“This is going to be a rolling memorial,” Sgt. Slusarz said. “We want this to be a rolling classroom that can teach them what happened and the sacrifices that were made on that day and afterwards. This was a critical point in American history and we have to remain vigilant. This was a very personal project for us. We lost so many people in Greenwich and because of that we were intimately involved in the aftermath. Plus we’re in close proximity to New York City and we sent resources to them. From the moment of the event we were involved. All the officers involved were working that day and were touched by what happened.”

The bike not only has the names of those from town who were killed in the attacks as well as several patriotic symbols but three stars were placed on it as well. Those stars are just like the ones displayed on the flag now being hung in the Public Safety Complex lobby to mark the three officers, William Robbins, Joseph McCormick and James Butler, killed in the line of duty for the Greenwich Police Department since its formation.

The custom design from Mr. Chasse is nothing new for him as he runs his own shop in Southington. He worked closely with GPD Officer Dave Stewart about the design that they felt was memorable but also respectful.

“I try to make any bike design flow throughout the bike but not take away from the bike,” Mr. Chasse said. “I wanted the design to be a complement to it and we wanted to make this subtle.”

Sgt. Slusarz said this was not a project that could be pushed forward by just one officer and it’s not something that could happen overnight. Sgt. Brent Reeves, president of the Silver Shield Association, which serves as the town’s police unit, agreed that this was a team effort that couldn’t have been done without Chief Heavey’s support. There was also needed support from Fairway Market, which held fund-raising events for the project.

“This motorcycle is a shining example of a collaboration between the police department, the Silver Shield Association and our very generous corporate sponsors from Fairway Market,” Sgt. Reeves said. “An endeavor such as this does not come cheap, and when we reached out to Charles Santoro from Fairway Market he simply said, ‘What do you need?’ For that I’d like to thank him. … Every day when we look at this motorcycle it will remind us of the tragedy that befell our loved ones on 9/11. This memorial will serve to strengthen our resolve every day when we walk into the building and remind us why our badges are shaped like shields.”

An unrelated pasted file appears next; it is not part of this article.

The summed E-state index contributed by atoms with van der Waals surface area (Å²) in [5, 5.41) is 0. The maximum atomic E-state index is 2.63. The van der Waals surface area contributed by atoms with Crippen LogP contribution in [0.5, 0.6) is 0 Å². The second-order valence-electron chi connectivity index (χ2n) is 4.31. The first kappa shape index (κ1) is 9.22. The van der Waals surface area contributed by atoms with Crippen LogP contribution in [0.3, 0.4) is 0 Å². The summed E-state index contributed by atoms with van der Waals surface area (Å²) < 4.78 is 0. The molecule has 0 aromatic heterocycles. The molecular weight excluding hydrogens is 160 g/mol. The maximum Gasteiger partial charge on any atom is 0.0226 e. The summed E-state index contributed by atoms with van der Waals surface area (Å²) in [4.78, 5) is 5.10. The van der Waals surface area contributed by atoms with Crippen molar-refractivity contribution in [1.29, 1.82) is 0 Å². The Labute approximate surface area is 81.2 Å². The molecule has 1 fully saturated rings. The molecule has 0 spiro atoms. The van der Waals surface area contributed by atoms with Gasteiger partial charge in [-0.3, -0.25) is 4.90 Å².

Selectman David Theis, who attended along with State Rep. Fred Camillo (R-151st) and former Selectwoman Penny Monahan, agreed that the design struck the right notes of being both a memorial and a fitting tribute. He recalled how he had been in Manhattan on Sept. 11 when the World Trade Center was attacked and witnessed first-hand how first responders put their lives at risk by rushing in to try and save lives.

“We can’t forget all our Greenwich Police Department does for us,” Mr. Theis said. “We have heroes right here in our town. I think this motorcycle is a fitting tribute to those who perform those vital duties on a daily basis without any fanfare or fuss.”